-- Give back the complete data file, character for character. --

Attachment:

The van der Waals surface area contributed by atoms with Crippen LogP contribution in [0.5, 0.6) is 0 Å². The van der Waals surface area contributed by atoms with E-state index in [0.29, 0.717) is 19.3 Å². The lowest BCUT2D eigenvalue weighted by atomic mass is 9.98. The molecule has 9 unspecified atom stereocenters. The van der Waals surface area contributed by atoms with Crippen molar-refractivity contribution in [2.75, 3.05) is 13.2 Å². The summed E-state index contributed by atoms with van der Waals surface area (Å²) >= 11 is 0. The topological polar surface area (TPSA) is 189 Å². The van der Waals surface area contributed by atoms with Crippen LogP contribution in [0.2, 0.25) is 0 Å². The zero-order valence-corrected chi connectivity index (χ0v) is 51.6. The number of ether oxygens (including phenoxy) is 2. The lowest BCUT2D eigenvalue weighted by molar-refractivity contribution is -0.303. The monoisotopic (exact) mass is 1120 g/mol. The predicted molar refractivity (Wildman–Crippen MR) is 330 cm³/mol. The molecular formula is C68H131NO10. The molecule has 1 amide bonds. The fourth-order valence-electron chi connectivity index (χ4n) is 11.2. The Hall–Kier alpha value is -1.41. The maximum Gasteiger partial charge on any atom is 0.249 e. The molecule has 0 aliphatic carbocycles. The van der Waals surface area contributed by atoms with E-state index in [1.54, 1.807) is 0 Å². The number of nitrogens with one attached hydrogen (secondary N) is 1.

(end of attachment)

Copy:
The van der Waals surface area contributed by atoms with Crippen LogP contribution in [0.5, 0.6) is 0 Å². The van der Waals surface area contributed by atoms with E-state index in [0.29, 0.717) is 19.3 Å². The lowest BCUT2D eigenvalue weighted by atomic mass is 9.98. The molecule has 9 unspecified atom stereocenters. The van der Waals surface area contributed by atoms with Crippen molar-refractivity contribution in [2.75, 3.05) is 13.2 Å². The summed E-state index contributed by atoms with van der Waals surface area (Å²) >= 11 is 0. The topological polar surface area (TPSA) is 189 Å². The van der Waals surface area contributed by atoms with Crippen LogP contribution in [0.2, 0.25) is 0 Å². The zero-order valence-corrected chi connectivity index (χ0v) is 51.6. The number of ether oxygens (including phenoxy) is 2. The lowest BCUT2D eigenvalue weighted by molar-refractivity contribution is -0.303. The monoisotopic (exact) mass is 1120 g/mol. The predicted molar refractivity (Wildman–Crippen MR) is 330 cm³/mol. The molecular formula is C68H131NO10. The molecule has 1 amide bonds. The fourth-order valence-electron chi connectivity index (χ4n) is 11.2. The Hall–Kier alpha value is -1.41. The maximum Gasteiger partial charge on any atom is 0.249 e. The molecule has 0 aliphatic carbocycles. The van der Waals surface area contributed by atoms with E-state index in [1.54, 1.807) is 0 Å². The number of nitrogens with one attached hydrogen (secondary N) is 1.